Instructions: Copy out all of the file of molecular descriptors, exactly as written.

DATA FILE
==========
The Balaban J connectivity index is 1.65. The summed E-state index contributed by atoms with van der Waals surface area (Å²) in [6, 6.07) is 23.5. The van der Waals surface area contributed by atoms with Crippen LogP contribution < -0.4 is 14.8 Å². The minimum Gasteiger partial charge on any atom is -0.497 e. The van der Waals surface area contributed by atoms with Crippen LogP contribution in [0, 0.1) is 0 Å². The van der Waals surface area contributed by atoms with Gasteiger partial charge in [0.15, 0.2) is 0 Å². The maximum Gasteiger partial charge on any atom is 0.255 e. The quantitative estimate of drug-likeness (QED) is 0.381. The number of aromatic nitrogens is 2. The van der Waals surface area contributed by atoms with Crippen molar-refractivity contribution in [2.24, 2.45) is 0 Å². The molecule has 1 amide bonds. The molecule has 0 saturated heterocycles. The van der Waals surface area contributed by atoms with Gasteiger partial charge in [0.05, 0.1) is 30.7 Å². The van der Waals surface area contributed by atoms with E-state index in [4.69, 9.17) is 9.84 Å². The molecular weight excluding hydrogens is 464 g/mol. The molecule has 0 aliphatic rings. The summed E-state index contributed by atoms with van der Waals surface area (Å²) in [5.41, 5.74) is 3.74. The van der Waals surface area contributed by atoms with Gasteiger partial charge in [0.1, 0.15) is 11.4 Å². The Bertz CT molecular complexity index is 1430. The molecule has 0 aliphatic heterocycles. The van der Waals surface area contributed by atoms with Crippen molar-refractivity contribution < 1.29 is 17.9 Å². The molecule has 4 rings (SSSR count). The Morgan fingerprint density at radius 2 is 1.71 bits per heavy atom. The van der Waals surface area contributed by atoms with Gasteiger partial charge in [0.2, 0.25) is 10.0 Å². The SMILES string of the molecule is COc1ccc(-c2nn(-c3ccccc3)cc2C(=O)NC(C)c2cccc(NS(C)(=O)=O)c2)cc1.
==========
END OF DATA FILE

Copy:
The Balaban J connectivity index is 1.65. The summed E-state index contributed by atoms with van der Waals surface area (Å²) in [6, 6.07) is 23.5. The van der Waals surface area contributed by atoms with Crippen LogP contribution < -0.4 is 14.8 Å². The minimum Gasteiger partial charge on any atom is -0.497 e. The van der Waals surface area contributed by atoms with Crippen LogP contribution in [0, 0.1) is 0 Å². The van der Waals surface area contributed by atoms with Gasteiger partial charge in [0.15, 0.2) is 0 Å². The maximum Gasteiger partial charge on any atom is 0.255 e. The quantitative estimate of drug-likeness (QED) is 0.381. The number of aromatic nitrogens is 2. The van der Waals surface area contributed by atoms with Crippen molar-refractivity contribution in [2.24, 2.45) is 0 Å². The molecule has 1 amide bonds. The molecule has 0 saturated heterocycles. The van der Waals surface area contributed by atoms with Gasteiger partial charge in [0.05, 0.1) is 30.7 Å². The van der Waals surface area contributed by atoms with E-state index in [4.69, 9.17) is 9.84 Å². The molecular weight excluding hydrogens is 464 g/mol. The molecule has 0 aliphatic rings. The summed E-state index contributed by atoms with van der Waals surface area (Å²) in [5.41, 5.74) is 3.74. The van der Waals surface area contributed by atoms with Gasteiger partial charge in [0.1, 0.15) is 11.4 Å². The Bertz CT molecular complexity index is 1430. The molecule has 0 aliphatic heterocycles. The van der Waals surface area contributed by atoms with Crippen molar-refractivity contribution < 1.29 is 17.9 Å². The molecule has 4 rings (SSSR count). The Morgan fingerprint density at radius 2 is 1.71 bits per heavy atom. The van der Waals surface area contributed by atoms with Gasteiger partial charge in [0.2, 0.25) is 10.0 Å². The SMILES string of the molecule is COc1ccc(-c2nn(-c3ccccc3)cc2C(=O)NC(C)c2cccc(NS(C)(=O)=O)c2)cc1.